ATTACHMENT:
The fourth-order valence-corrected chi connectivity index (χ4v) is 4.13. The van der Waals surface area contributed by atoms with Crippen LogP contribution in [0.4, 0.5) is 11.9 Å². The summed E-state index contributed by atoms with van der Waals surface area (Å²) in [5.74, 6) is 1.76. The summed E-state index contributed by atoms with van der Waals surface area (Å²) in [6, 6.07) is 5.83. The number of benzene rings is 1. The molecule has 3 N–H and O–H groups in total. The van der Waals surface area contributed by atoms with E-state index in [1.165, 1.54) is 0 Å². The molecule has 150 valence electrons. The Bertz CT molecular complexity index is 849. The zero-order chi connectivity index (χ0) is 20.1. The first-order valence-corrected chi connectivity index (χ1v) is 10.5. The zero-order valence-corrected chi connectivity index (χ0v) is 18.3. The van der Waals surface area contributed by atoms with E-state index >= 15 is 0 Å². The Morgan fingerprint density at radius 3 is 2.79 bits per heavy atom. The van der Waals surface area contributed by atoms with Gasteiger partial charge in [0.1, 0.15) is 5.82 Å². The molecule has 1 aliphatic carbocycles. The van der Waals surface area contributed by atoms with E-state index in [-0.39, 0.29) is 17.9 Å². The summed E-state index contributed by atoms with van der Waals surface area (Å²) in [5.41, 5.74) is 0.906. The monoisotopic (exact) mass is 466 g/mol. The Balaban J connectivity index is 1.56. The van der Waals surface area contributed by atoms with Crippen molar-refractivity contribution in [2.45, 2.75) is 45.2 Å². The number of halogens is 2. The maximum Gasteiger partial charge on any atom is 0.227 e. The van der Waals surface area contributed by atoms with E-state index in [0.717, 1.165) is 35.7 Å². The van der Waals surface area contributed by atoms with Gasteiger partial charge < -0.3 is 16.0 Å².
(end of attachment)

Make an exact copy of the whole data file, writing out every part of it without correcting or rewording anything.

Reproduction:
The fourth-order valence-corrected chi connectivity index (χ4v) is 4.13. The van der Waals surface area contributed by atoms with Crippen LogP contribution in [0.4, 0.5) is 11.9 Å². The summed E-state index contributed by atoms with van der Waals surface area (Å²) in [5.74, 6) is 1.76. The summed E-state index contributed by atoms with van der Waals surface area (Å²) in [6, 6.07) is 5.83. The number of benzene rings is 1. The molecule has 3 N–H and O–H groups in total. The van der Waals surface area contributed by atoms with E-state index in [1.165, 1.54) is 0 Å². The molecule has 150 valence electrons. The Bertz CT molecular complexity index is 849. The zero-order chi connectivity index (χ0) is 20.1. The first-order valence-corrected chi connectivity index (χ1v) is 10.5. The zero-order valence-corrected chi connectivity index (χ0v) is 18.3. The van der Waals surface area contributed by atoms with E-state index >= 15 is 0 Å². The Morgan fingerprint density at radius 3 is 2.79 bits per heavy atom. The van der Waals surface area contributed by atoms with Gasteiger partial charge in [0.1, 0.15) is 5.82 Å². The molecule has 1 aliphatic carbocycles. The van der Waals surface area contributed by atoms with E-state index in [-0.39, 0.29) is 17.9 Å². The summed E-state index contributed by atoms with van der Waals surface area (Å²) in [5.41, 5.74) is 0.906. The monoisotopic (exact) mass is 466 g/mol. The Balaban J connectivity index is 1.56. The van der Waals surface area contributed by atoms with Crippen molar-refractivity contribution in [2.45, 2.75) is 45.2 Å². The number of halogens is 2. The maximum Gasteiger partial charge on any atom is 0.227 e. The van der Waals surface area contributed by atoms with E-state index in [0.717, 1.165) is 35.7 Å². The van der Waals surface area contributed by atoms with Gasteiger partial charge < -0.3 is 16.0 Å².